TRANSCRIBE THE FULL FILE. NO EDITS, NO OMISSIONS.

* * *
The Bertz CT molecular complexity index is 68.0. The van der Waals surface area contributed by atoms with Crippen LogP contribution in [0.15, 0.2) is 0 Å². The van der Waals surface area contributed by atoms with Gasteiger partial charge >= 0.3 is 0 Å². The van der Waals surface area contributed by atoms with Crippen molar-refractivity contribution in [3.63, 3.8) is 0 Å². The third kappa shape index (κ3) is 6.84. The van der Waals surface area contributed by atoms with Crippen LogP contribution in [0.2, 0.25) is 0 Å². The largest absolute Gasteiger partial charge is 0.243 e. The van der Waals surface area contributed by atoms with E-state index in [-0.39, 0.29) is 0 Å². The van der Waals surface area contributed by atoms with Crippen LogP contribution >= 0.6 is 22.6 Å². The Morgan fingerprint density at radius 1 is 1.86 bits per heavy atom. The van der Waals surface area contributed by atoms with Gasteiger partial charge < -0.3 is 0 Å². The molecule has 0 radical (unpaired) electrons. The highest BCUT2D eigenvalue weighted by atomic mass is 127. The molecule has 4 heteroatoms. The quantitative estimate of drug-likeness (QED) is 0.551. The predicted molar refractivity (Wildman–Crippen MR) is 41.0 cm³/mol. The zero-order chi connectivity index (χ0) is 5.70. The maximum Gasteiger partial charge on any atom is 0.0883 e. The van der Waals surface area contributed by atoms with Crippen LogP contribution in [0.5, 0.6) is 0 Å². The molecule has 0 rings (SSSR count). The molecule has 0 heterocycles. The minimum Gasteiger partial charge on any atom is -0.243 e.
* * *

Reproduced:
The Bertz CT molecular complexity index is 68.0. The van der Waals surface area contributed by atoms with Crippen LogP contribution in [0.15, 0.2) is 0 Å². The van der Waals surface area contributed by atoms with Gasteiger partial charge >= 0.3 is 0 Å². The van der Waals surface area contributed by atoms with Crippen molar-refractivity contribution in [3.63, 3.8) is 0 Å². The third kappa shape index (κ3) is 6.84. The van der Waals surface area contributed by atoms with Crippen LogP contribution in [0.2, 0.25) is 0 Å². The largest absolute Gasteiger partial charge is 0.243 e. The van der Waals surface area contributed by atoms with E-state index in [-0.39, 0.29) is 0 Å². The van der Waals surface area contributed by atoms with Crippen LogP contribution >= 0.6 is 22.6 Å². The Morgan fingerprint density at radius 1 is 1.86 bits per heavy atom. The van der Waals surface area contributed by atoms with Gasteiger partial charge < -0.3 is 0 Å². The molecule has 0 radical (unpaired) electrons. The highest BCUT2D eigenvalue weighted by atomic mass is 127. The molecule has 4 heteroatoms. The quantitative estimate of drug-likeness (QED) is 0.551. The predicted molar refractivity (Wildman–Crippen MR) is 41.0 cm³/mol. The zero-order chi connectivity index (χ0) is 5.70. The maximum Gasteiger partial charge on any atom is 0.0883 e. The van der Waals surface area contributed by atoms with Crippen LogP contribution in [0.5, 0.6) is 0 Å². The molecule has 0 rings (SSSR count). The molecule has 0 heterocycles. The minimum Gasteiger partial charge on any atom is -0.243 e.